At Pacifica, audience ratings were ignored or smirked at, he told this writer for the 2007 book “Something in the Air: Radio, Rock and the Revolution that Shaped a Nation.” “We didn’t care if three people listened,” he said. “We would have a show on Holocaust victims followed by a program on the mechanics of gay sex. There was no flow, zero. We did things because we thought they ought to be done. … You don’t sit down in a focus group and see what people want to hear.”

Public radio’s emphasis on building a large national audience meant that “there is now in public radio no place where someone like me could go on and talk about my marriages and my divorce and the death of my child,” he said. “When ‘ Lady Madonna’ came out, I played it over and over for two hours because it moved me spirituall­y. No one would dare do that now but listeners loved it because it came from deep inside me.”

Norman Lawrence Josephson was born in Los Angeles on May 12, 1939. His father sold diamonds for a time and later worked in a variety of fields; his mother was an office manager for physicians. Mr. Josephson grew up loving radio and especially radio comedy, but he would listen to almost anything, even becoming fascinated by “The Rosary Hour,” a Catholic Church-sponsored program on which the rosary prayer was recited over and over.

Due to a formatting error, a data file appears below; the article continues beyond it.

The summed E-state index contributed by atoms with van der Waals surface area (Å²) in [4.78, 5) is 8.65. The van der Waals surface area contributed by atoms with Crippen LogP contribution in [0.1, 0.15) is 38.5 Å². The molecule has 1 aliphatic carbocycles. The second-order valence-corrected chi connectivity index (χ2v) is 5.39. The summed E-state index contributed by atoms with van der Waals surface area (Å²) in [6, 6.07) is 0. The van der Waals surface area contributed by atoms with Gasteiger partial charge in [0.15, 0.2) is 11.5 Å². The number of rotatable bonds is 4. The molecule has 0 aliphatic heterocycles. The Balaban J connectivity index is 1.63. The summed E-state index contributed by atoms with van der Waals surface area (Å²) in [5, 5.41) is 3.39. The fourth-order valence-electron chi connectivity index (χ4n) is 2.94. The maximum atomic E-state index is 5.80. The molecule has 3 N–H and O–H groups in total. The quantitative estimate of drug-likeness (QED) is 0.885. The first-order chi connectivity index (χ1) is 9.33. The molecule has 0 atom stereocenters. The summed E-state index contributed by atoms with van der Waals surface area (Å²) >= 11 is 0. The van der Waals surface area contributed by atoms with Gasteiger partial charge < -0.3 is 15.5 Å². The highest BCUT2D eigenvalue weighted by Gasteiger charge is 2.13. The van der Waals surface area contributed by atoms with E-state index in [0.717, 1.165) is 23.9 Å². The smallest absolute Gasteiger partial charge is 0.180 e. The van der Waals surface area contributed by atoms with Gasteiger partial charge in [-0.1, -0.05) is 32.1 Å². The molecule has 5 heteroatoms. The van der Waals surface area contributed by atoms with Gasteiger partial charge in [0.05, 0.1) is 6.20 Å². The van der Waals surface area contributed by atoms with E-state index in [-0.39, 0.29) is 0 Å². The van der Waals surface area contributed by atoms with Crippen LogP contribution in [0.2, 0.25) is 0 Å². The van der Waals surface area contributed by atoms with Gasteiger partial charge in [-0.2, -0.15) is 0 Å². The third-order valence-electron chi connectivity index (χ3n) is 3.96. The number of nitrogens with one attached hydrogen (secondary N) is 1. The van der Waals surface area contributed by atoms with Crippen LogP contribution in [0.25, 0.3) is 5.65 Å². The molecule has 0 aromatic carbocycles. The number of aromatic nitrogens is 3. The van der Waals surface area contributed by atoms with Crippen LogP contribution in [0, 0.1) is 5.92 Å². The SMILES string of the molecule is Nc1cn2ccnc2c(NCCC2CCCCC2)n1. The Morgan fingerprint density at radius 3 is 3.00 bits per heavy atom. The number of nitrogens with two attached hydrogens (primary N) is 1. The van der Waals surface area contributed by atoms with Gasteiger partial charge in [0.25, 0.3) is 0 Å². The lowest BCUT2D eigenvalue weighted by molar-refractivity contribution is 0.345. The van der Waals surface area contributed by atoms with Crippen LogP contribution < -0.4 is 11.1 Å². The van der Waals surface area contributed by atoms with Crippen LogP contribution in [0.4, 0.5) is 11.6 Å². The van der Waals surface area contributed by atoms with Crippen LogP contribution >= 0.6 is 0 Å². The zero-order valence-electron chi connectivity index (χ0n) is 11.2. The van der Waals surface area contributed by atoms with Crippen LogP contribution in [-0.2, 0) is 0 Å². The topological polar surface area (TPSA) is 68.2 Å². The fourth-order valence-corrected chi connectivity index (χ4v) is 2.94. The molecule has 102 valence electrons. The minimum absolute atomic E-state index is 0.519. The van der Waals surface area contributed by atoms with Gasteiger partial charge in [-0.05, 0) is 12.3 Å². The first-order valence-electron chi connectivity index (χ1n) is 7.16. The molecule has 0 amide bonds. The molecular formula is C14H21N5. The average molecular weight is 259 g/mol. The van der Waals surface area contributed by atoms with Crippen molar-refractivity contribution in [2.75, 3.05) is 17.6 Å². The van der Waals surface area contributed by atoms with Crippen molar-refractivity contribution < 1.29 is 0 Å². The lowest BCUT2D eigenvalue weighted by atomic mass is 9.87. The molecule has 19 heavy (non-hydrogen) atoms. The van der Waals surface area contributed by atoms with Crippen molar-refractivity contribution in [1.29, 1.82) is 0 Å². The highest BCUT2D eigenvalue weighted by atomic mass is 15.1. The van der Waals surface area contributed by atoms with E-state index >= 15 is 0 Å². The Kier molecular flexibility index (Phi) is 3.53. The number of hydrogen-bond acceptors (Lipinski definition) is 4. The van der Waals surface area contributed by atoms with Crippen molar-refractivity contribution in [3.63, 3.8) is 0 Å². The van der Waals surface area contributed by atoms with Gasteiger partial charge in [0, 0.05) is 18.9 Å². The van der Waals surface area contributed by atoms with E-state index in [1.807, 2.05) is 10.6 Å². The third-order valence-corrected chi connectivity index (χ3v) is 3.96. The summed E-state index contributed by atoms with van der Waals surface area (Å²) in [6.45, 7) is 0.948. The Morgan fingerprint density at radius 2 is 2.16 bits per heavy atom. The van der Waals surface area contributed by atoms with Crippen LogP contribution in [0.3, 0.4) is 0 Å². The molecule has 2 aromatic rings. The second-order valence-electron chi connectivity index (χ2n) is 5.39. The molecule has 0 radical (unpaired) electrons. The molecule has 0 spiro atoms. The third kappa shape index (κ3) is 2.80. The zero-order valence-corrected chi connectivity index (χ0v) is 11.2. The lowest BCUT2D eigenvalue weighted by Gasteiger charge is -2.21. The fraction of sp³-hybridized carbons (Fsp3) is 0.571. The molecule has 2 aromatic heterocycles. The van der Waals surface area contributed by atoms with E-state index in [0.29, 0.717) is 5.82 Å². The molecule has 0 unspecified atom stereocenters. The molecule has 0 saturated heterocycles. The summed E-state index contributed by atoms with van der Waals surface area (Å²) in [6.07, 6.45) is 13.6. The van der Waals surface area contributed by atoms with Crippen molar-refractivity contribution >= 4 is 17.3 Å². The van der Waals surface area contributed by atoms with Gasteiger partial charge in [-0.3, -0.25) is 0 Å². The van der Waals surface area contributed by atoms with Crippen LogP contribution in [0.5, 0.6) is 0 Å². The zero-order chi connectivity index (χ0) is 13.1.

He attended the University of California at Berkeley but left before finishing his degree to work for IBM. He later went back to school and completed his undergradu­ate degree in linguistic­s in 1973.

He was married and divorced twice, to Charity Alker, with whom he had a daughter, Rachel; and to Valerie Magyar, with whom he had a daughter, Jennie, a journalist. In addition to Jennie Josephson, survivors include two stepchildr­en from his first marriage, Gregory Alker and Rebecca Josephson; a sister; and two grandchild­ren.

When Jennie Josephson arrived at the rehab facility to say goodbye to her father on Wednesday night, she said that “shortly after his passing, there was static on the radio by his bed.”

 ?? Ilya S. Savenok/getty IMAGES ?? Larry Josephson in 2012. He helped invent the anti-format known as free-form radio and went on to create five decades of public radio programs.
Ilya S. Savenok/getty IMAGES Larry Josephson in 2012. He helped invent the anti-format known as free-form radio and went on to create five decades of public radio programs.